The Supporting Cast of Epic Tom Brady vs. Peyton Manning Rivalry

Chris TrapassoAnalyst IJanuary 15, 2014

The Supporting Cast of Epic Tom Brady vs. Peyton Manning Rivalry

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    The consistent dominance of quarterbacks Tom Brady and Peyton Manning have made the matchup between their two teams a clash-of-the-titans spectacle, but a handful of contributors make the Brady-Manning Bowl a gripping rivalry over the years. 

    Outside of names like Marvin Harrison, Teddy Bruschi and Edgerrin James, others like Ty Law, Rodney Harrison, Joseph Addai and Dan Klecko conjure vivid memories for fans who've been fortunate enough to witness the compelling duels between the future Hall of Fame quarterbacks. 

    Let's run through some of the supporting cast who've had their big moments—both good and bad—in past Brady-Manning bowls

Ty Law

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    Brady-Manning bowls: 2001, 2003 and 2004 (playoffs)

    Ty Law was an unforgettable member of the early years of the Brady-Manning Bowl. He played in the inaugural game in September of 2001, a 44-13 New England Patriots win.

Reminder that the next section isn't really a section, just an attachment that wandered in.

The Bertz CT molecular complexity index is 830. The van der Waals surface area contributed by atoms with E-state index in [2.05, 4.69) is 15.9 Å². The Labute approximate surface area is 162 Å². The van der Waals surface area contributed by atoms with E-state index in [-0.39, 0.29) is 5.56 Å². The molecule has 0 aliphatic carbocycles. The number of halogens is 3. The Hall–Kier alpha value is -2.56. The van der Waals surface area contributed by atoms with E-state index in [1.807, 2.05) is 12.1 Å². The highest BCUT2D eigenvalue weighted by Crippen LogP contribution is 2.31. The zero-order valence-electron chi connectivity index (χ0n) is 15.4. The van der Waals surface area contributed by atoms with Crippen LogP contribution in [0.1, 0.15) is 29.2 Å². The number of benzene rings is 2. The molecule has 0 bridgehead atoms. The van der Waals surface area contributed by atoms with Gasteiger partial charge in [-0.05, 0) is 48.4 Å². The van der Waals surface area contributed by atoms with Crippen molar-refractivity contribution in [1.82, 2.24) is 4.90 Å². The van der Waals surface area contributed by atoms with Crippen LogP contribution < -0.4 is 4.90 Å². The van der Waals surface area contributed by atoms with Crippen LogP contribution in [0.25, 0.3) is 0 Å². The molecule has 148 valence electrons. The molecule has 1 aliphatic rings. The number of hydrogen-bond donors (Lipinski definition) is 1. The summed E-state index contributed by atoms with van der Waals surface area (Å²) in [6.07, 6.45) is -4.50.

In that blowout victory, Law intercepted Peyton Manning and returned it for a touchdown. 

    More famously, in the 2003-2004 AFC Championship Game, Law snatched three of Manning's passes out of the air in a snowy outing in Foxborough, Mass. 

    Manning threw four picks on the day en route to a 24-14 defeat. 

    The Patriots went on to beat the Carolina Panthers in Super Bowl XXXVIII.

Marlin Jackson

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    Brady-Manning bowls: 2005, 2006, 2007, 2007 (playoffs)

    Marlin Jackson didn't put his emphatic stamp on the Brady-Manning bowl until his final appearance in the clash between the legendary quarterbacks. 

    After the Patriots charged to a 21-6 halftime lead on the Colts in Indianapolis, Peyton Manning led a quick third-quarter comeback to tie the game at 21. 

    The teams traded scores in the fourth quarter until Colts running back Joseph Addai gave Indianapolis a 38-34 lead with a minute remaining. 

    Up until that point, Brady had owned Manning in the playoffs.